By Jonathan Nelson
The House Public Health Committee took up several bills that would expand the scope of practice of nurse practitioners on a long day of business on Tuesday, April 25. The hearing had stretched into the evening before TAFP member Emily Briggs, MD, of New Braunfels was called to the podium to speak against House Bill 3395 by Rep. Four Price (R-Amarillo). The bill would grant nurse practitioners independent authority if they practice in a rural area that doesn’t currently have a physician.
“I’m a family physician in Comal County, which means I see patients in my office,” Briggs told the committee. “I also take care of them in the hospital, I deliver their babies, I take care of their babies after delivering them and I also take care of the rest of their family.”
She told the committee that while she supports the bill’s goal to expand access to care in rural communities, granting nurse practitioners the authority to independently diagnose and prescribe is not the solution. Out in rural practice, physicians encounter a wide range of cases that require significant expertise and training.
“In a rural practice, a clinician needs a breadth of experience to care for the complex chronic patient. Primary care is more than coughs and colds, more than disease prevention and counseling. Physicians and providers practicing in rural areas really need a higher level of training to address the breadth of those problems. Patients with chest pain, lacerations, burns, broken bones, or a woman in labor.”
Even fully trained physicians often feel underqualified to practice medicine in rural areas, she said. “If we want to improve access to care in rural areas, we should strengthen our efforts to recruit physicians from rural communities to medicine. We need to continue to provide loan repayment as recruitment strategy, and we need competitive reimbursement for our Medicaid patients.” The bill was left pending.
A much more dangerous bill came under consideration earlier in the day. H.B. 1415 by Rep. Stephanie Klick (R-Fort Worth) would grant advanced practice registered nurses, or APRNs, full independent practice authority. They could essentially practice medicine without any interaction or collaboration with a physician and their licensure and oversight would be the responsibility of the Texas Nursing Board rather than the Texas Medical Board.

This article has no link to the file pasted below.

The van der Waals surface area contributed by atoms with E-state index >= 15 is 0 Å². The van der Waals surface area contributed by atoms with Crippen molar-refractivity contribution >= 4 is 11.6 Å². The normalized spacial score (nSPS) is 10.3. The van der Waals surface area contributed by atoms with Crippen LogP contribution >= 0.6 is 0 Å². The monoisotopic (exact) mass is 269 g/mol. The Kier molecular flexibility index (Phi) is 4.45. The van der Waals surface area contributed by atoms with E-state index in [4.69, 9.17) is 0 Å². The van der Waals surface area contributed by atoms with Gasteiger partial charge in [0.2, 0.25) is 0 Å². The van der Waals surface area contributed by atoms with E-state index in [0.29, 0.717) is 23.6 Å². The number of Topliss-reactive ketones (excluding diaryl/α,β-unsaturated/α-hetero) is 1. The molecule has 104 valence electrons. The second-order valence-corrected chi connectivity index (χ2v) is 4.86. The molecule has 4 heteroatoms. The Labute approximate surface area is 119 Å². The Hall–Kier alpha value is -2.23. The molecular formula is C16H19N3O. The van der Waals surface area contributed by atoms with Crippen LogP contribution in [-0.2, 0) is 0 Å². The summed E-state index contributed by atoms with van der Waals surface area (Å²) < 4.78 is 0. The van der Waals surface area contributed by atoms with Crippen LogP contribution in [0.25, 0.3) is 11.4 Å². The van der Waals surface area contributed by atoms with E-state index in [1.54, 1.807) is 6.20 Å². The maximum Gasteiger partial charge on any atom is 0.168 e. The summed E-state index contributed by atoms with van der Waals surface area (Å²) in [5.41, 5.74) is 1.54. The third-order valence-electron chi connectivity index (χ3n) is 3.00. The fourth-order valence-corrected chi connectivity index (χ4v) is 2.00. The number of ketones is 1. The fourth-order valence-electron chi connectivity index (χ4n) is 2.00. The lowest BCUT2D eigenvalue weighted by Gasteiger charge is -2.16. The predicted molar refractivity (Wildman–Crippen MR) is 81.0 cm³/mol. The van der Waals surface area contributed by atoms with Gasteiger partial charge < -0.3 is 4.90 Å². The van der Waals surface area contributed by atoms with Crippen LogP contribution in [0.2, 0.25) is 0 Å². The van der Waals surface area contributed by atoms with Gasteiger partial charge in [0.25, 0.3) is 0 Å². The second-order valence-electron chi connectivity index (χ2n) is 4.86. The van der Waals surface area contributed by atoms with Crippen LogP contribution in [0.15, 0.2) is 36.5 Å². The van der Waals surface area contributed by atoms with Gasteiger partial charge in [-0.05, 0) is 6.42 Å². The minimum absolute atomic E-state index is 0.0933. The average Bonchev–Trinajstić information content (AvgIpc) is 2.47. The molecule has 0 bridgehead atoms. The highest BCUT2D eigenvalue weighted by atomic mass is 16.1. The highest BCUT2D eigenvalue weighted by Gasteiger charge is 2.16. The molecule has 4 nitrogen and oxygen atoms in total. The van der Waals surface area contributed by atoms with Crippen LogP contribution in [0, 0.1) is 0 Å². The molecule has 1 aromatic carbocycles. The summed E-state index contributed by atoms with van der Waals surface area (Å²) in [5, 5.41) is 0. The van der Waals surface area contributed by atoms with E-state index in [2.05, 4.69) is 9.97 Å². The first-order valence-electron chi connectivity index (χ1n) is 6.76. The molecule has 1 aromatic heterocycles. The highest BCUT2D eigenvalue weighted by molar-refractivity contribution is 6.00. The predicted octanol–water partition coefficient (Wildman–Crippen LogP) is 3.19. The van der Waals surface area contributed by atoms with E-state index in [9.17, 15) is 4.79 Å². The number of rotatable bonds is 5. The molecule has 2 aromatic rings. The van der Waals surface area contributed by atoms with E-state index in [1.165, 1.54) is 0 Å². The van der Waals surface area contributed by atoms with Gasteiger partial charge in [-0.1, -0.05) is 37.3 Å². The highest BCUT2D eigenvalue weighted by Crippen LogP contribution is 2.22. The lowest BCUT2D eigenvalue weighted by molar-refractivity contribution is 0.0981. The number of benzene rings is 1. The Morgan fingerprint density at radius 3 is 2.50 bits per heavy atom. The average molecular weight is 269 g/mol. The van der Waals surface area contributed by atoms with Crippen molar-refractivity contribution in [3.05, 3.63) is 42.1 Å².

Gary Floyd, MD, a pediatrician from Keller and a member of the TMA Board of Trustees, spoke against the bill. “Nurse practitioners are valuable members of the patient care team,” Floyd said. “They bring valuable skills to patient care, but our training is very different. They are trained in care and comfort and we are trained in diagnosis and treatment.”
By the time primary care physicians begin treating patients independently, they have completed four years of medical school and three to four years of specialty training. They have logged between 12,000 and 16,000 hours of patient care under the tutelage of supervising physicians. When nurse practitioners complete their training, they have acquired 500 to 1,500 hours of clinical training.
“It’s a team approach; it’s a collaborative approach; it’s meant to be interactive. I think that’s best for our citizens and I’d urge this committee to stand against House Bill 1415,” Floyd said. The bill was left pending.